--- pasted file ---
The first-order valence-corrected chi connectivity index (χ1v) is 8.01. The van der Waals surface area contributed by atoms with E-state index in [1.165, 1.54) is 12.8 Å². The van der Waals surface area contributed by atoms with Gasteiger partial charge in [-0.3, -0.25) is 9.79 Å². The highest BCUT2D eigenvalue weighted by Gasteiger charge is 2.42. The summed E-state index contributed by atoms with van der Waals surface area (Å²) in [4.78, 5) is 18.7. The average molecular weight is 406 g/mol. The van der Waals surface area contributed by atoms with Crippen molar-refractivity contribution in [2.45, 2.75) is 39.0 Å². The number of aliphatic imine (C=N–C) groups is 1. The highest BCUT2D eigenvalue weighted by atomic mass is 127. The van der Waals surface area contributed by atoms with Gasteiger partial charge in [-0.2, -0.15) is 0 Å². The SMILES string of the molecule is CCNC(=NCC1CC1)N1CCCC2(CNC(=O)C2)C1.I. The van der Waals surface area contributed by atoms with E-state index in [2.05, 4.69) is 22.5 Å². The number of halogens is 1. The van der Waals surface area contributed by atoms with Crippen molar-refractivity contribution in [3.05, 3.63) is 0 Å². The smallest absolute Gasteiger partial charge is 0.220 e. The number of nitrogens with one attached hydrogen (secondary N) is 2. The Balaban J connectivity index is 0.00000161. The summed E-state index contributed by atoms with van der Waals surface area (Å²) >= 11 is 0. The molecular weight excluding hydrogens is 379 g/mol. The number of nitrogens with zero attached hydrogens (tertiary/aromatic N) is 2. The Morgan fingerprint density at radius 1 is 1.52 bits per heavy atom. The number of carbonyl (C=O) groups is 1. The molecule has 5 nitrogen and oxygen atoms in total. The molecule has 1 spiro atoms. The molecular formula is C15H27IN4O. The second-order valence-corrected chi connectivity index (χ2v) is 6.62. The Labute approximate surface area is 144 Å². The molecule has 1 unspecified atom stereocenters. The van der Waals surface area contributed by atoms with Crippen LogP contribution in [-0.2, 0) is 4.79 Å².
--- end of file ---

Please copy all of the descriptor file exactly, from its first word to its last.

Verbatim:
The first-order valence-corrected chi connectivity index (χ1v) is 8.01. The van der Waals surface area contributed by atoms with E-state index in [1.165, 1.54) is 12.8 Å². The van der Waals surface area contributed by atoms with Gasteiger partial charge in [-0.3, -0.25) is 9.79 Å². The highest BCUT2D eigenvalue weighted by Gasteiger charge is 2.42. The summed E-state index contributed by atoms with van der Waals surface area (Å²) in [4.78, 5) is 18.7. The average molecular weight is 406 g/mol. The van der Waals surface area contributed by atoms with Crippen molar-refractivity contribution in [2.45, 2.75) is 39.0 Å². The number of aliphatic imine (C=N–C) groups is 1. The highest BCUT2D eigenvalue weighted by atomic mass is 127. The van der Waals surface area contributed by atoms with Gasteiger partial charge in [-0.2, -0.15) is 0 Å². The SMILES string of the molecule is CCNC(=NCC1CC1)N1CCCC2(CNC(=O)C2)C1.I. The van der Waals surface area contributed by atoms with E-state index in [2.05, 4.69) is 22.5 Å². The number of halogens is 1. The van der Waals surface area contributed by atoms with Crippen molar-refractivity contribution in [3.05, 3.63) is 0 Å². The smallest absolute Gasteiger partial charge is 0.220 e. The number of nitrogens with one attached hydrogen (secondary N) is 2. The Balaban J connectivity index is 0.00000161. The summed E-state index contributed by atoms with van der Waals surface area (Å²) >= 11 is 0. The molecular weight excluding hydrogens is 379 g/mol. The number of nitrogens with zero attached hydrogens (tertiary/aromatic N) is 2. The Morgan fingerprint density at radius 1 is 1.52 bits per heavy atom. The number of carbonyl (C=O) groups is 1. The molecule has 5 nitrogen and oxygen atoms in total. The molecule has 1 spiro atoms. The molecular formula is C15H27IN4O. The second-order valence-corrected chi connectivity index (χ2v) is 6.62. The Labute approximate surface area is 144 Å². The molecule has 1 unspecified atom stereocenters. The van der Waals surface area contributed by atoms with Crippen LogP contribution in [-0.2, 0) is 4.79 Å².